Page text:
What is clear in classical Greek culture is both the conflict and intercession of the matriarchal and androcratic forces. Female goddesses retain their wisdom with her ancient symbol of the serpent. Asclepius became the god of healing and medicine; his symbol, the Minoan Crete Goddess serpent symbolizing wisdom, healing, and medicine to enable healing wrapped around a staff. But reflecting the Greek idealization of war, the Goddess also came to represent war, wearing helmet and shield and bearing a spear. And while most real-life Greek women were forced into living in the gynecaeum, or women’s quarters, some upper-class women in Athens played important roles in intellectual and public life. And, of course, the priestess oracles of Delphi were women.
Quite similar to the Egyptians secondary gods and goddesses such as Isis, the Greeks, who combined their scientific investigations with their philosophic mythology, created anthropomorphic deities based on human characteristics. This is to be expected because the ancient Egyptian culture had a great deal of influence on the Greeks. And just as with the Minoans of Crete, the Greeks had centuries of intermixing with the Egyptians and ultimately became their conquerors.
Anthropomorphic goddesses of healing were very numerous; and while the feminine goddesses were generally more gentle, sympathetic, and careful not to injure mortals, the most powerful gods were masculine and far more angry, resentful, harmful and cruel than their female consorts. Demeter, a sister of Zeus, was a medical caretaker of women and children. Her daughter Kore, or Persephone, learned to be equally skillful in relieving pain, curing eye sores, and soothing the toothache of children. Other medical deities, Diana, Artemis, and Eileithyia formed the nucleus of a famous group of divine specialists in diseases of women and children and relieving the pain of women in labor. Eileithyia was the chief midwife of the gods, and it was she, high up on Mt. Titthion above Epidaurus, who attended the maiden Coronis when the baby Aesculapius (Asclepius) was born – the son of Apollo. The stories surrounding these medical goddesses probably show the reality of mortal women doctors and midwives of their times. But according to the legend of Aesculapius, the young mother left her baby in the care of a shepherd and went off with a mortal man, at which point Apollo was angry and gave the little boy to a centaur Cheiron to bring up and educate as a physician. Soon the child became so expert in healing human ills that he even brought the dead back to life; this so maddened Zeus and Pluto that they conspired to kill Aesculapius. Again Apollo saved him, and when he was of age he married Epione, by whom he had several children, all physicians; his daughters Hygeia (“Hygiene”, the goddess/personification of health, cleanliness, and sanitation), and Panacea (the goddess of universal remedy). Hygeia and Panacea became household words for prevention of sickness with many temples erected all over Greece in their honor. The rod of Aesculapius (Asclepius) entwined with the serpent – the symbol of the Minoan Crete Goddess – is the universal symbol of medicine today.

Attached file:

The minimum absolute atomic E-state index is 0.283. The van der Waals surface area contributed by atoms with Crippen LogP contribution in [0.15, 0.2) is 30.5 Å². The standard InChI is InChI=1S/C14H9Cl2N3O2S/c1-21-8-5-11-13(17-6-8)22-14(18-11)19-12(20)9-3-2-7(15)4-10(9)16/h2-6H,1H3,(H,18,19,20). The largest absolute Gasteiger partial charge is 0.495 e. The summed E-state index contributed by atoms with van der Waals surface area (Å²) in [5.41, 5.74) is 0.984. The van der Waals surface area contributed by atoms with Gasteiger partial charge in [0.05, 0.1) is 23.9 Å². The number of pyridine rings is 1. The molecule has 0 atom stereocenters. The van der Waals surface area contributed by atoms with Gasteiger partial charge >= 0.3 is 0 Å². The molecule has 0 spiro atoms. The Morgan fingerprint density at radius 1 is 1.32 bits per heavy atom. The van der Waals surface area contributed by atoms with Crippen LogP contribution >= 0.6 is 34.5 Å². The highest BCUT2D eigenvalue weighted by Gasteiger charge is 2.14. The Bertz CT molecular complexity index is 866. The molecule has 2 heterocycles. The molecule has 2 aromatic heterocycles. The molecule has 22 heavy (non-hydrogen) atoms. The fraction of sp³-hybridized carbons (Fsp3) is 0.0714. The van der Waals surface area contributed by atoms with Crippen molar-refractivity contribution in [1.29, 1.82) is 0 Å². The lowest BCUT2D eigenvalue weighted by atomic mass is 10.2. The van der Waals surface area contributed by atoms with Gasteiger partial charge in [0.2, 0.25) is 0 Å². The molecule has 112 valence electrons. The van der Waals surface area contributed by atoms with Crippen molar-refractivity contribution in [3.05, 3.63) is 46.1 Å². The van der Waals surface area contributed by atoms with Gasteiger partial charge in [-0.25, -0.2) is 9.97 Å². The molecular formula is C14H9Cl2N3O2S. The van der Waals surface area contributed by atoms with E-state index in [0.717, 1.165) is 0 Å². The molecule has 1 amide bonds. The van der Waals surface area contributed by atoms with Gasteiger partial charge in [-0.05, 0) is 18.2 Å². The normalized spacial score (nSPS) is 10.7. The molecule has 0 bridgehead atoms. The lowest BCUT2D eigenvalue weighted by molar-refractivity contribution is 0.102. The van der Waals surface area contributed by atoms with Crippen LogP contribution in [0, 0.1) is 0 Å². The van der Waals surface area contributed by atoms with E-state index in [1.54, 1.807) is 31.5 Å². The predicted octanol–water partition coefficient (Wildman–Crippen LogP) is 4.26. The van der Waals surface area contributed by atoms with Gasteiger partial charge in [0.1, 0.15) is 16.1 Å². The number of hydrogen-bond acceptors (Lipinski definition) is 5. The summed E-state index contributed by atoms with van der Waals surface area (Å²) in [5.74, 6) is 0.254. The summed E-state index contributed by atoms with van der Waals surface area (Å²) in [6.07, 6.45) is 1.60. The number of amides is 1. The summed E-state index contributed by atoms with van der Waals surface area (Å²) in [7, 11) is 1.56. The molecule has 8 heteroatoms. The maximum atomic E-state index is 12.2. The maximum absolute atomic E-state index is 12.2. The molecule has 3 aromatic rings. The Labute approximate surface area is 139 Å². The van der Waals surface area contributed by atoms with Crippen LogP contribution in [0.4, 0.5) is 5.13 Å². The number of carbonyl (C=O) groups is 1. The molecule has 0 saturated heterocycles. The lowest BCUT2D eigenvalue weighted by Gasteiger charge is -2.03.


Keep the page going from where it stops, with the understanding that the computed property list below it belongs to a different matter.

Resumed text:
Though there was much disruption and war during the last centuries of the Greek empire, it finally fell to Rome in 146 B.C.E., and with the death of the Egyptian Queen, Cleopatra – Egypt by then ruled by the Greeks – the Greek empire was no more. The Romans would adopt much from Greek mythology, art, architecture, medicine, governing bureaucracy, and their military, though the flowering brilliance of Greek art, sculpture, architecture, and their philosophy and scientific scholarship would stagnate due to Rome’s focus on military aggression and conquest of a much expanded empire took precedence; (perhaps an ominous replication occurring in the American empire of today.)
The renowned Greek democracy, which would be replicated in much the same manner and philosophy by the Romans, and later by Jefferson and Madison in the American founding documents, excluded most of the population. Initially excluded were males who did not own property; but regardless of property it excluded all women and slaves. Women were owned by male patriarchal authority for lineage procreation or for prostitution, and slaves were owned for labor and recreational sex. Again, it was what slaves were for – in this case, both women and men.
As it had been in Greece, aristocratic Roman male sex with the male slave was very common (as well as with women slaves and prostitutes) – the male slave serving in the forced role of the woman. The Roman baths were known for male-male sexual debauchery. Though upper class Roman women had a great deal of autonomy, freedom, and tended to be well educated, Rome was very much an androcratic culture. And just as in ancient Greece and Rome, in Jefferson’s and Madison’s version of democracy, women as well as slaves had no legal rights, could not vote, and could not own property; they were property.
Note: As already discussed, it wasn’t until the 20th century in the United States that women were given the right to vote. And now, in the 21st century, language espoused by the Christian fundamentalist Right and legislation being proposed by their Right-wing puppet legislators would give a zygote more personhood rights than a woman.
 Jane Ellen Harrison, Themis, pp. 1-5
 Riane Eisler, The Chalice and the Blade, p. 107.
 Kate Campbell Hurd-Mead, M.D., A History of Women in Medicine From Earliest Times to the Beginning of the Nineteenth Century, pp. 28-52